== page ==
A couple of tube rides brought us to Finchley Road, but we must have also just missed the National Express coach we’d intended, as we had to wait 15 minutes for one to arrive, driven by a typically curt and unpleasant lady, a prerequisite apparently for National Express drivers.
The journey seemed particularly slow, and we began to get nervous, I’d never missed a flight and having come across some of those voyeuristic reality shows on ITV, knew airport staff made National Express drivers look like helpful cooperative Cub Scouts in comparison.
My worst fears were confirmed when we eventually reached the Check-In desk, 2 minutes late, and was told with all the compassion of a French Revolution Executioner, NON! We were not travelling to Ancona today.
After investigating options we chose to fly to Pisa, £200 lighter for the pleasure and 2 hours later.
On arrival we found the Terravision coach only to be told it was cash only, so while Silvia ran off to find a Bancomat, I waited with the bags, having secured our spot, or so I thought. When Silvia got back it turned out Terravision had, though fully aware of our situation, gone ahead and filled the bus, bar one slot, and despite my growing frustration I decided not to leave Silvia behind, especially knowing how useful she can be in Italy.
Our next option was train, or to be more precise, trains. We had to get a number of connections from Pisa station, via Florence, and some further unpronounceable Italian locations, to eventually get us to Perugia where Paolo, Silvia’s Babbo was going to be waiting to pick us up.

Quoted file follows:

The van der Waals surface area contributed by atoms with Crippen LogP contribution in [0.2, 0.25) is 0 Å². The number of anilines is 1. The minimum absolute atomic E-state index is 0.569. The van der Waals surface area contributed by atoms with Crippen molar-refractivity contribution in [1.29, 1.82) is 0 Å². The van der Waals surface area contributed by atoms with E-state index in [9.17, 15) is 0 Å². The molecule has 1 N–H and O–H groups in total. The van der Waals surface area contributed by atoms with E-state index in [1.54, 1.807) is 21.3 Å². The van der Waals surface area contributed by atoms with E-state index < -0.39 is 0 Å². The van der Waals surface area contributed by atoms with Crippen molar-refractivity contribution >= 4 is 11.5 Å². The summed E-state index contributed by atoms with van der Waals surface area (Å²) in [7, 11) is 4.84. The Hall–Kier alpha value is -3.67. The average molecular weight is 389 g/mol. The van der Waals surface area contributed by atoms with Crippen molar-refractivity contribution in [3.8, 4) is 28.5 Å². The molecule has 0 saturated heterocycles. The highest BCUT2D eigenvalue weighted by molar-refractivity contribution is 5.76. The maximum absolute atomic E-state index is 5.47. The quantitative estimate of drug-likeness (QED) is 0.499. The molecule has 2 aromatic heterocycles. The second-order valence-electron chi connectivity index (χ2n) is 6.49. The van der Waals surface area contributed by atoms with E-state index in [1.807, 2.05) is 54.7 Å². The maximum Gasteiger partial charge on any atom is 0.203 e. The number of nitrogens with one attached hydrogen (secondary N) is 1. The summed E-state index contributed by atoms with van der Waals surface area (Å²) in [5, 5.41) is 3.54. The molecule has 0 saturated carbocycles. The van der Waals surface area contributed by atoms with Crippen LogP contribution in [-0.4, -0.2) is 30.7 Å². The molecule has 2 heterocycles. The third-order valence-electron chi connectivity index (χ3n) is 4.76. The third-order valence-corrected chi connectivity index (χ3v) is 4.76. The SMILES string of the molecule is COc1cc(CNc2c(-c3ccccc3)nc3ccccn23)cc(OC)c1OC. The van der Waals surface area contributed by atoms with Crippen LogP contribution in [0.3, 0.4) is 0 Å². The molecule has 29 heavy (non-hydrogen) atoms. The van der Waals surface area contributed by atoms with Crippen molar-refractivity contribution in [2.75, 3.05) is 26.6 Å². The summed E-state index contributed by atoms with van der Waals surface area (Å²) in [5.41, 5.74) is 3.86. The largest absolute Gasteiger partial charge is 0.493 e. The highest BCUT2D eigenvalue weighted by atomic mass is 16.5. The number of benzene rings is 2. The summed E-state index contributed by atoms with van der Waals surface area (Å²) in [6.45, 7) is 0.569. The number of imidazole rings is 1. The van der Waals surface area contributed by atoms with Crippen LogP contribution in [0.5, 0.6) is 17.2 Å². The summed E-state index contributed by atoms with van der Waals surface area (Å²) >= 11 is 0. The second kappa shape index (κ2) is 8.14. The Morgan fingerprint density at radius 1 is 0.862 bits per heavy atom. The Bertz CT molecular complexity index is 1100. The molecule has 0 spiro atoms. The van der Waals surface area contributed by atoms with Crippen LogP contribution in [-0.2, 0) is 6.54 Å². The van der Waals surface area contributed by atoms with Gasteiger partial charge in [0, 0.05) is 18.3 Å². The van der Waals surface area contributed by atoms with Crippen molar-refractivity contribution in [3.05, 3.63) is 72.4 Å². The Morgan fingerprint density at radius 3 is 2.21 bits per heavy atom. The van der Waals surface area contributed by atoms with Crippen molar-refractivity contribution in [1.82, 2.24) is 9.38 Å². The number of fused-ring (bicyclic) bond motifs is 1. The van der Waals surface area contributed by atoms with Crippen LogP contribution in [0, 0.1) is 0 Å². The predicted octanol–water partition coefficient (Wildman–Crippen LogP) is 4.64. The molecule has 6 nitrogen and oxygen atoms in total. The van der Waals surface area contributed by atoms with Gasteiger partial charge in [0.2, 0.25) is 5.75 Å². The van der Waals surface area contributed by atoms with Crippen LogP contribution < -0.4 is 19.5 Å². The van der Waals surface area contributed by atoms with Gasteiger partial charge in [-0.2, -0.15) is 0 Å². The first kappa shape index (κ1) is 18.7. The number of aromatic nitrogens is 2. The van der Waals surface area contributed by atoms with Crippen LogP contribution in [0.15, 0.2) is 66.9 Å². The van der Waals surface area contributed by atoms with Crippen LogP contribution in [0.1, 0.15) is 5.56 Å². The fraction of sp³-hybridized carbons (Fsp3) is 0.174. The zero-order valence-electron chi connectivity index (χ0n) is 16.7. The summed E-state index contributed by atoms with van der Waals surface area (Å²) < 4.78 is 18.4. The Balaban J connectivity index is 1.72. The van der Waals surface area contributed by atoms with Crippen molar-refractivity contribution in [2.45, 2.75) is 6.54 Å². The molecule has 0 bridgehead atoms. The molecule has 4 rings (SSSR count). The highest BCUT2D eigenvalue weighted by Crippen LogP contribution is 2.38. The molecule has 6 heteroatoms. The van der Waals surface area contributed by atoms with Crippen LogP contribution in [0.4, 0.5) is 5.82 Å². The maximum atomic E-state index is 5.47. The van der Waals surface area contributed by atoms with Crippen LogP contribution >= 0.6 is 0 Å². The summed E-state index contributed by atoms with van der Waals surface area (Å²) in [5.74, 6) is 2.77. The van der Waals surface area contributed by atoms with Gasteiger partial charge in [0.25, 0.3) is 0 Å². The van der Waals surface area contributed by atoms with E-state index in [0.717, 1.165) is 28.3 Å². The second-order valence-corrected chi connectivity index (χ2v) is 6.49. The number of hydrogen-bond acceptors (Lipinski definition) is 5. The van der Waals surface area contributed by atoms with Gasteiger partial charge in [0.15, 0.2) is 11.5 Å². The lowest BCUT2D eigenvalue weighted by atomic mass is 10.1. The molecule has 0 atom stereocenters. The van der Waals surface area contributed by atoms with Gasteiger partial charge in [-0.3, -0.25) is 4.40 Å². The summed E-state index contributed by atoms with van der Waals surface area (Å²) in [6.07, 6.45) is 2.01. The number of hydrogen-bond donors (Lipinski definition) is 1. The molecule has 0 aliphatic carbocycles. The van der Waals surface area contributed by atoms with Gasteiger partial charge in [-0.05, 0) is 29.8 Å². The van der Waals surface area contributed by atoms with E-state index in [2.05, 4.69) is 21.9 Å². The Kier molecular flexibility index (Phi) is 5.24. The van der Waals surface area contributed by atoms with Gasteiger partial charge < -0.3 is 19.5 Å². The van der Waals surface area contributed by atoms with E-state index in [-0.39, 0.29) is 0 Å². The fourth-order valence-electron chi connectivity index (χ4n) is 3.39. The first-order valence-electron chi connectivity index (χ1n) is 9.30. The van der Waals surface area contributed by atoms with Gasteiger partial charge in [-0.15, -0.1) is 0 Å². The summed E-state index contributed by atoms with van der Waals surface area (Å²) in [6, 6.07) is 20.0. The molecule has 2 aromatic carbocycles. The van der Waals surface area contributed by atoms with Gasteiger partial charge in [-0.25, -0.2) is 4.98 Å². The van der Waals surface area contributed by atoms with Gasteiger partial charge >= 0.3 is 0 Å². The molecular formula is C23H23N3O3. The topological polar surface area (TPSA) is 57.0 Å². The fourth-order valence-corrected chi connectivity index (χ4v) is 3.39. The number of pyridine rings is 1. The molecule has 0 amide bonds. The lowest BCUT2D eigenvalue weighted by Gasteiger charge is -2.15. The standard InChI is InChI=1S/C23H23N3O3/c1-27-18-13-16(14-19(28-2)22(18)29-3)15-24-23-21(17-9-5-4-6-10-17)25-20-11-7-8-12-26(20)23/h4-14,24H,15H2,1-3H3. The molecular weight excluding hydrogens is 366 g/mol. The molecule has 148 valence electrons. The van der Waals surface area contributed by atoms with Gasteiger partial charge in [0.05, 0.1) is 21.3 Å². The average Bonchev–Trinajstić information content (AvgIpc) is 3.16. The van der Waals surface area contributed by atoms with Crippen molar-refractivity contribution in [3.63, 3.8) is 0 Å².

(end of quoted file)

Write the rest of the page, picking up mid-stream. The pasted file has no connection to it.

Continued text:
Pisa to Florence was fine, a peasant journey through the Tuscany scenery, but then on arrival our problems continued. We didn’t know which train was going to take us to our next connection, so spent a few minutes hunting it down. Finally we found it and started walking up the platform, just as said train started pulling out the station.
By now I’ve gone beyond fed up and reached resigned.
Having waited another half hour we got the next train, but to add to the economic fun of this scenario, this was apparently a special ‘Inter-City’ train, so although we’d already bought tickets, we had to buy a supplementary ticket as well, don’t ask, I never worked that one out.
By the time we’d got to our next change, Paolo clearly realized another potential journey via public transport might push Silvia and I over the edge, so instead of waiting in Perugia he’d come to meet us directly.
A couple of hour later we eventually got back to Cerreto d'Esi, at 8pm, a full 7 hours behind our usual schedule and about £250 worse off.
All this for missing a tube at 7am by 20 seconds.